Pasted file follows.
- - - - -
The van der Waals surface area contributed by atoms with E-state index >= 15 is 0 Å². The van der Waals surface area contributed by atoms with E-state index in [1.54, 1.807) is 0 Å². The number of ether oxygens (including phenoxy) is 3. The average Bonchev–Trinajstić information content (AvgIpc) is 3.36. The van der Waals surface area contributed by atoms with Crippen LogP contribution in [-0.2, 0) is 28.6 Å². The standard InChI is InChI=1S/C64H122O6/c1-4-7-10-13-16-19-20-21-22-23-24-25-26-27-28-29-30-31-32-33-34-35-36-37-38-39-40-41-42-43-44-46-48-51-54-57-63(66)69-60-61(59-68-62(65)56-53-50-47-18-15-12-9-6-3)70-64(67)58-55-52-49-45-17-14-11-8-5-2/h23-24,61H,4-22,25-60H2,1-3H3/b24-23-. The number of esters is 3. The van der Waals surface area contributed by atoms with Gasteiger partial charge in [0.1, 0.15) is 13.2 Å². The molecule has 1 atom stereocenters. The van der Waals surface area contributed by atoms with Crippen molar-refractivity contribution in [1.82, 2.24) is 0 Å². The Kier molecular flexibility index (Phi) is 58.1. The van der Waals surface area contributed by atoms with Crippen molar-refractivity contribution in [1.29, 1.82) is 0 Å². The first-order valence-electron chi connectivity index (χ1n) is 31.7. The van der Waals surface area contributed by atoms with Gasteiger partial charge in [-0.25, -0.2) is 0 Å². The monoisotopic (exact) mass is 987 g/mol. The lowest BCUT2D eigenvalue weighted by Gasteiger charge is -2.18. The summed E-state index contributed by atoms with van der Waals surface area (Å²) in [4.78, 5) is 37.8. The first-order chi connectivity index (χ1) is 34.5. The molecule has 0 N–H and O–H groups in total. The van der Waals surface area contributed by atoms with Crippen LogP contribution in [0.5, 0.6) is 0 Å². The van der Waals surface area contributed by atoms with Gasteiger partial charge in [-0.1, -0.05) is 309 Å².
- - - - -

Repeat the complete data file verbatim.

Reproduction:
The van der Waals surface area contributed by atoms with E-state index >= 15 is 0 Å². The van der Waals surface area contributed by atoms with E-state index in [1.54, 1.807) is 0 Å². The number of ether oxygens (including phenoxy) is 3. The average Bonchev–Trinajstić information content (AvgIpc) is 3.36. The van der Waals surface area contributed by atoms with Crippen LogP contribution in [-0.2, 0) is 28.6 Å². The standard InChI is InChI=1S/C64H122O6/c1-4-7-10-13-16-19-20-21-22-23-24-25-26-27-28-29-30-31-32-33-34-35-36-37-38-39-40-41-42-43-44-46-48-51-54-57-63(66)69-60-61(59-68-62(65)56-53-50-47-18-15-12-9-6-3)70-64(67)58-55-52-49-45-17-14-11-8-5-2/h23-24,61H,4-22,25-60H2,1-3H3/b24-23-. The number of esters is 3. The van der Waals surface area contributed by atoms with Gasteiger partial charge in [0.1, 0.15) is 13.2 Å². The molecule has 1 atom stereocenters. The van der Waals surface area contributed by atoms with Crippen molar-refractivity contribution in [1.82, 2.24) is 0 Å². The Kier molecular flexibility index (Phi) is 58.1. The van der Waals surface area contributed by atoms with Crippen molar-refractivity contribution in [1.29, 1.82) is 0 Å². The first-order valence-electron chi connectivity index (χ1n) is 31.7. The van der Waals surface area contributed by atoms with Gasteiger partial charge in [-0.25, -0.2) is 0 Å². The monoisotopic (exact) mass is 987 g/mol. The lowest BCUT2D eigenvalue weighted by Gasteiger charge is -2.18. The summed E-state index contributed by atoms with van der Waals surface area (Å²) in [4.78, 5) is 37.8. The first-order chi connectivity index (χ1) is 34.5. The molecule has 0 N–H and O–H groups in total. The van der Waals surface area contributed by atoms with Crippen LogP contribution in [0.5, 0.6) is 0 Å². The van der Waals surface area contributed by atoms with Gasteiger partial charge in [-0.1, -0.05) is 309 Å².